Chahat Rana

ON THE MORNING OF 17 APRIL, amidst a chorus of loud cheers, Narendra Modi walked across a stage to stand at a podium, all set to address an election rally in the city of Asansol, in West Bengal. As the prime minister found his place at the podium, he promptly removed his snugly-fit white mask, rubbed his face and stroked his flowing white beard. For a few seconds, Modi took in the cheering crowd through impassive eyes, before raising his hands in a namaskar above his head. The rally had begun.

Thousands of supporters of the Bharatiya Janata Party had gathered at Asansol’s Nigha airbase. The venue was chosen because it could accommodate more people than the Asansol Polo Ground, which is where most local political rallies are usually held. BJP workers were certain of a huge turnout and insisted that the large grounds of the airbase would allow them to ensure social distancing, as necessitated by the COVID-19 pandemic. By 10 am, as the crowd grew—people sat in plastic chairs squished next to each other, or stood huddled together in groups at the back—social distancing appeared to be a distant reality.

As Modi delivered his speech, taking jabs at West Bengal’s ruling Trinamool Congress and its chief minister, Mamata Banerjee, a mass of faces looked on. Some attendees sported a loosely fitted saffron mask, often embellished with the BJP’s lotus symbol. Others wore surgical masks around their necks or up to their mouths, leaving their noses exposed. And still others could be seen sitting without any masks at all, coughing into their hands, before looking up and waving at a camera.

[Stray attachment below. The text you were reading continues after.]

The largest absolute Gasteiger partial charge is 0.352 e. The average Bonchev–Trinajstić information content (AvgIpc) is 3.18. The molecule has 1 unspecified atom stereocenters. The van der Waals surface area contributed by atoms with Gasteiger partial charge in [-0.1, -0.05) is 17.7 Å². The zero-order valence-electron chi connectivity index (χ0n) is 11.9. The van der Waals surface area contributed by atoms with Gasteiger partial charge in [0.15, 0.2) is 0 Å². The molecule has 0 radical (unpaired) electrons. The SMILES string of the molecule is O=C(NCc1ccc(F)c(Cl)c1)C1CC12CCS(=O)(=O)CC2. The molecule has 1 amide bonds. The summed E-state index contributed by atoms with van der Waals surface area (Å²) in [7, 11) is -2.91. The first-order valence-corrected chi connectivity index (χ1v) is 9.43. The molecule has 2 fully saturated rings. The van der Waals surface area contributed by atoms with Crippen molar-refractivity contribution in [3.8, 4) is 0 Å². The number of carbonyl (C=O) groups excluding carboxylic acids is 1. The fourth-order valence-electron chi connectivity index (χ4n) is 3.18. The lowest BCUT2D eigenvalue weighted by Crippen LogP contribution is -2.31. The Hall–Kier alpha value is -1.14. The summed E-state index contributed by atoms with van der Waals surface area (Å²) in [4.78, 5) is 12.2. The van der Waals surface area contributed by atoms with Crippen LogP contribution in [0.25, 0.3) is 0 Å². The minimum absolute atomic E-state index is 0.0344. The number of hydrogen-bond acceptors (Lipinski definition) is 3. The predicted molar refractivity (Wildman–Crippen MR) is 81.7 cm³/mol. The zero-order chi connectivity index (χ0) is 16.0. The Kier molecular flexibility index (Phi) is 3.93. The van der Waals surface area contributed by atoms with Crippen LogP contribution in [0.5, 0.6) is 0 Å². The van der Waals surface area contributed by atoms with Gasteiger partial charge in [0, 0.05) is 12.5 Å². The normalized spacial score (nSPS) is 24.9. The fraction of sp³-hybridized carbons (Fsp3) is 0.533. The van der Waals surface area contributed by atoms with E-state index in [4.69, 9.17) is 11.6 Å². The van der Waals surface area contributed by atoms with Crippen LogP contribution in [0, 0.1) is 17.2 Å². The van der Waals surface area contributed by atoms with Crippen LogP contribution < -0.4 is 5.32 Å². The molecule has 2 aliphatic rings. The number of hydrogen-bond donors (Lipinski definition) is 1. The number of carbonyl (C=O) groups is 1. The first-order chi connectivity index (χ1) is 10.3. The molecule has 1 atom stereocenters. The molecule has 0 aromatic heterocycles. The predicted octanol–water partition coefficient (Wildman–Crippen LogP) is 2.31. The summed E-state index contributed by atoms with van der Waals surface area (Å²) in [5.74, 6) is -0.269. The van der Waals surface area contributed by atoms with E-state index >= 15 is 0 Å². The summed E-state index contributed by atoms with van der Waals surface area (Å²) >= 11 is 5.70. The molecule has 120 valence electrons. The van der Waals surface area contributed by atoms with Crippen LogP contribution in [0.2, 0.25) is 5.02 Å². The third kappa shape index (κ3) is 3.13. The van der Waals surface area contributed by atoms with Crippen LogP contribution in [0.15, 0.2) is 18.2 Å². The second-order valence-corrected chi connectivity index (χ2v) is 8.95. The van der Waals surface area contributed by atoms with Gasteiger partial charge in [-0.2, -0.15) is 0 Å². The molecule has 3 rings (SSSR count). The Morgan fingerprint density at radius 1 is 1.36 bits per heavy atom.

Five minutes into his address, after delivering some preliminary remarks, Modi once again surveyed the crowd, before telling them that he wanted to express a shikayat—a complaint. “I have come here twice before, before the Lok Sabha elections, to ask for your vote,” he said. “But, at those times, not even one-fourth of the crowd I see here was in attendance.” He added, “Aaj aapne aisa dam dikhaya hai, aisi takat dikhayi hai. Main jahan dekhta hun wahan mujhe log dikh rahein hain, baki kuchh dikhta nahin”—Today you have shown such courage, such force. Wherever I look, I see people, nothing else. After that, the crowd erupted into chants of “Modi, Modi.”

In mid April, as the health infrastructure in several states was collapsing during the second wave of the pandemic, Prime Minister Narendra Modi addressed a massive election rally in West Bengal. PTI

On the same day, about a thousand kilometres away, Manish Jangra, a 26-year-old doctor in Delhi, was going through one of the most traumatic days of his life. Jangra, who works at the central government-run Ram Manohar Lohia Hospital, had tested positive for COVID-19 a few days earlier. On 17 April, he began developing severe symptoms of the disease. He struggled to breathe, and his oxygen-saturation levels plummeted well beneath the minimum levels expected in a young and healthy adult. “So, without a second thought, my friend and I headed to RML on a scooter,” Jangra told me. “I knew if I don’t get oxygen support in time, I might not survive this.”

A rude surprise awaited Jangra outside the hospital’s trauma centre. Citing full capacity and a lack of beds, the guards outside the hospital refused to grant him entry. “I told them I am an employee,” he said. “They knew me, I am sure, some of them even recognised me. It was heartbreaking, standing outside begging them to let me in.” As Jangra’s friend, a doctor himself, went to speak to senior administrative officials, he waited close to the hospital’s triage ward for COVID-19 patients, sitting alongside desperate family members hoping to get loved ones admitted to the hospital. Within a few minutes, Jangra felt like he was losing consciousness—he described it as “slipping into the darkness.” “I felt like I couldn’t just wait anymore; I was in panic and everyone around me was in the same state,” he said. “As a doctor, I have never felt so helpless. I could hardly take care of myself, let alone others around me.”